Grape must contains equal amounts of glucose and fructose but glucose ferments faster than fructose when using Saccharomyces cerevisiae since this yeast genus is significantly glucophilic. During alcoholic fermentation, the ratio of fructose to glucose increases progressively, fructose becoming the dominant sugar at later stages. The limited ability of most yeast strains to utilize fructose is a major cause of sluggish and then arrested fermentation, in particular when combined with nutritional imbalance in the must, (Schutz and Gafner, 1993; Berthels et al, 2004).
Hence, the ability of wine yeast to ferment fructose is of critical importance to ensure must fermentation to dryness. Although variations have been claimed in the ability of Saccharomyces strains to ferment fructose, the molecular reasons for such differences were not thoroughly investigated and the underlying mechanisms were not known.
The commercial wine yeast Fermichamp® (strain INRA 67J) is successfully used worldwide to restart stuck and sluggish fermentations. The reliability of this strain in restarting fermentation has been tested in comparison with other strains on the same application (Fernandez et al. 2005). Fermichamp displayed the greater capacity to ferment residual sugars. The strain has a very high ethanol tolerance (above 16 %) but this alone does not explain the results, hence the ability of the strain to ferment fructose was investigated.
Hexose transport is known to be an important step in sugar metabolism; it determines the rate of sugar utilization by the yeast. Saccharomyces cerevisiae has 18 genes, which encode for hexose transporters, but only five of them (Figure 3) were found to play a significant role in wine fermentation (Luyten et al, 2002; Perez et al., 2004). In the later stages of wine fermentation, HXT3 is the most active hexose transporter.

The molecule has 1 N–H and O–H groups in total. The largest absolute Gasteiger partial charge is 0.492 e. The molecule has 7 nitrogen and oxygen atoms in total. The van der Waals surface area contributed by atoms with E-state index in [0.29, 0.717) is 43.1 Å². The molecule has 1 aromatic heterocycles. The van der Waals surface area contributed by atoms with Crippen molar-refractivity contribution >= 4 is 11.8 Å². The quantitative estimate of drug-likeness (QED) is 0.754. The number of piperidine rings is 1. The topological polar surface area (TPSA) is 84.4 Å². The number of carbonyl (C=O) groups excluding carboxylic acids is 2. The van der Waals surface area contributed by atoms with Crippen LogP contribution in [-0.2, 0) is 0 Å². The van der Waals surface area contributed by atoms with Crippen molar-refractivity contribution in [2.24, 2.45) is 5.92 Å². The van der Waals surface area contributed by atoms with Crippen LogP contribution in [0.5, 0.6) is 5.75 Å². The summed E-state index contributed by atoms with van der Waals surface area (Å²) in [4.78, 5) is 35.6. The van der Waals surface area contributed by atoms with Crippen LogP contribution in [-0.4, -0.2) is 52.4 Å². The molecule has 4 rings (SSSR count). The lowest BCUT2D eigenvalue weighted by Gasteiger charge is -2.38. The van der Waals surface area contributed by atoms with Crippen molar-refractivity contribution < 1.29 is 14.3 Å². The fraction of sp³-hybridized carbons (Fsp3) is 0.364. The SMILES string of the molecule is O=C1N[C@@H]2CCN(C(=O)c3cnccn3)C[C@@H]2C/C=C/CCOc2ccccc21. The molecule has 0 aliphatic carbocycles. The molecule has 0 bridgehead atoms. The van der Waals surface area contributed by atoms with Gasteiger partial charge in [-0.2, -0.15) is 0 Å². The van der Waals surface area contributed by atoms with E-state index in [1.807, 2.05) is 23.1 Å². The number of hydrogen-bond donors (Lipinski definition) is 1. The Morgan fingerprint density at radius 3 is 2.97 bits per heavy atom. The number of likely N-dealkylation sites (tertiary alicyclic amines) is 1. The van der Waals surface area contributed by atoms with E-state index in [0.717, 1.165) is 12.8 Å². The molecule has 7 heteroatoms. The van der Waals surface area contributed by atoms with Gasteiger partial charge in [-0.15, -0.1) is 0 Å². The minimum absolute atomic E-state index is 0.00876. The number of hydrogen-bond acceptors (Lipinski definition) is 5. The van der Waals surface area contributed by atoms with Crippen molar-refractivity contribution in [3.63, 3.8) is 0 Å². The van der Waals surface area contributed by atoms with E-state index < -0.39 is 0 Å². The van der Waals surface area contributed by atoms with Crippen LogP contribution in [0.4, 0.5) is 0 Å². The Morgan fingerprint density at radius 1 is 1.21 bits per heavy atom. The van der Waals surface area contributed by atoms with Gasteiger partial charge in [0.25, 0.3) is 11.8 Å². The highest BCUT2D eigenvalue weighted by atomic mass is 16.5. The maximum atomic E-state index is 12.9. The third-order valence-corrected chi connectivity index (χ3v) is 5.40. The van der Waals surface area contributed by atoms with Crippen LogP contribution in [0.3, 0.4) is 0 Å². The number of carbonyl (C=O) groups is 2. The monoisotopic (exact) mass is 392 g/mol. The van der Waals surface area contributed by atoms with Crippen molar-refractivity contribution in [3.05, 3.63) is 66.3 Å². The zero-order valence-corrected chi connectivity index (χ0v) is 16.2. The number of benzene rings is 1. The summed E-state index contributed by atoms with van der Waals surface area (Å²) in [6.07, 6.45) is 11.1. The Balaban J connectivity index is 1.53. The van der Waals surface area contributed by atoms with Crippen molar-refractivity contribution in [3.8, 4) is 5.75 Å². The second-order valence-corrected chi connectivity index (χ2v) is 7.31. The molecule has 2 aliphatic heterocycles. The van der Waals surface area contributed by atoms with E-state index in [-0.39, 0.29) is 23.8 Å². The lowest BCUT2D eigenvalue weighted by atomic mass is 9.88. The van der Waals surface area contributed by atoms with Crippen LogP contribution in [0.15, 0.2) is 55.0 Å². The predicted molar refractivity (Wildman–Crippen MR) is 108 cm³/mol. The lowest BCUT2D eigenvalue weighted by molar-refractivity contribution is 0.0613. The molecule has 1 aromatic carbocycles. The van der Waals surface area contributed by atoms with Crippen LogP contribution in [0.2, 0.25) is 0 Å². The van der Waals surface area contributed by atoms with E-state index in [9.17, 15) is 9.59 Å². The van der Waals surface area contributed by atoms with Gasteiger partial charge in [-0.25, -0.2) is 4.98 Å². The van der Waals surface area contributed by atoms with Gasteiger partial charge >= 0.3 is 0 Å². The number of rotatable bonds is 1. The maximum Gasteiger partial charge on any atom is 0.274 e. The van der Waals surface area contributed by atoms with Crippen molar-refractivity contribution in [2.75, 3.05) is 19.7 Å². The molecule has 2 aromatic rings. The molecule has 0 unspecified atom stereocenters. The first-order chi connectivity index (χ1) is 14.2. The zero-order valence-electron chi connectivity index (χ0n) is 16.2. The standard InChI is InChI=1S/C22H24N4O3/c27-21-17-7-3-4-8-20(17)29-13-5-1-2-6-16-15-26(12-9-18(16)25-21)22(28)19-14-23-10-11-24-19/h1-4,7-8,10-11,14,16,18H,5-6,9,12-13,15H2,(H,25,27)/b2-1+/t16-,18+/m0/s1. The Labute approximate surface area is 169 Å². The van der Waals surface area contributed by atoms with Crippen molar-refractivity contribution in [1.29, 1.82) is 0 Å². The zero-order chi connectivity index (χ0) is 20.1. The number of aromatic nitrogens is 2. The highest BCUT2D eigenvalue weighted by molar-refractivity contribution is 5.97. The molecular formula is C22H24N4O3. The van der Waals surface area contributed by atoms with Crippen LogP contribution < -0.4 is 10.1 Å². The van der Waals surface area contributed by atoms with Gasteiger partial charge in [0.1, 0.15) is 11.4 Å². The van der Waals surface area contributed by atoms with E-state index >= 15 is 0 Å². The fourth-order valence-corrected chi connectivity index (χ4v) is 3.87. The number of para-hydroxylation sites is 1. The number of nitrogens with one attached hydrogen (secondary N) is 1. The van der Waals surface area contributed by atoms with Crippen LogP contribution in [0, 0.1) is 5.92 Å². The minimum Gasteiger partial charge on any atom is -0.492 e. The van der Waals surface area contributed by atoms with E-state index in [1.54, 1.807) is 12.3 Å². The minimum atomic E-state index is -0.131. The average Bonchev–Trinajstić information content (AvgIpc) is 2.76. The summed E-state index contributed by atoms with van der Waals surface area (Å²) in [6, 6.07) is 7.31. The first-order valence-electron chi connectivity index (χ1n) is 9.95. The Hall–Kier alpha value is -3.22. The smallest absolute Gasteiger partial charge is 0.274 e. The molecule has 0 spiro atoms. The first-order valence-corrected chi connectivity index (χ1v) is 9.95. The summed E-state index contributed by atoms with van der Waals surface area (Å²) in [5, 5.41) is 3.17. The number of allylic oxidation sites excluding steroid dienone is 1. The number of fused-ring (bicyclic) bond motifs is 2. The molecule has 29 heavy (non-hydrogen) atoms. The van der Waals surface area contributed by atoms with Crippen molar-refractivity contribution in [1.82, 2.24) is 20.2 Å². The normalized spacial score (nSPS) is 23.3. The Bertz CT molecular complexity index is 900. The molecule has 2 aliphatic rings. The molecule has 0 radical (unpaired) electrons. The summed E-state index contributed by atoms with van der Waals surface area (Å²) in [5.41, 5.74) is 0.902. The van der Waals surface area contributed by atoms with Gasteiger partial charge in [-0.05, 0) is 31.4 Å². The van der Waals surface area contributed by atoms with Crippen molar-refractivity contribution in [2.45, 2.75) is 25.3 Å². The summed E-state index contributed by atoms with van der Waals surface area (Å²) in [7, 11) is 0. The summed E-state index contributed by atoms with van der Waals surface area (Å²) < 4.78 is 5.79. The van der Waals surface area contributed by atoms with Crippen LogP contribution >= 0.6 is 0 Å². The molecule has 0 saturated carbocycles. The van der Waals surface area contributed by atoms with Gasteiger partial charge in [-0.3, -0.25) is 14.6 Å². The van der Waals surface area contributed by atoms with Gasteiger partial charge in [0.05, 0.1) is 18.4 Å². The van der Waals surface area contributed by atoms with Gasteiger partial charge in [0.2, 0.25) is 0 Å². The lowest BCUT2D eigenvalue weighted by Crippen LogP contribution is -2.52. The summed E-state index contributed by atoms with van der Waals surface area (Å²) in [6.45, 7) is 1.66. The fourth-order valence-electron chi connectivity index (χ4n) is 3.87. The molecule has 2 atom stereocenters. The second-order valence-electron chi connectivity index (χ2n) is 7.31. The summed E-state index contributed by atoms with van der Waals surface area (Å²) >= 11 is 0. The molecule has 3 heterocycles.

Genetic studies conducted on the gene encoding for the HXT3 hexose transporter of Fermichamp® revealed that this gene contained several mutations when compared to the HXT3 genes of other yeasts. Further studies confirmed that Fermichamp® ’s enhanced “fructose utilization phenotype” is dependent on the expression of this mutated HXT3 gene, this mutation coding for a hexose transport protein with enhanced affinity for fructose. This study showed for the first time that the fructose utilization pattern may depend on the nature of the hexose transporter present in a wine yeast cell wall.
For best results in restarting stuck fermentations we recommend the product synergy of Extraferm® yeast hulls (for must detoxification) and Fermichamp® wine yeast.
Figure 1: Hexose transport during wine fermentation. Low affinity carriers HXT1 and HXT3 are thought to play a major role in sugar (glucose and fructose) uptake.
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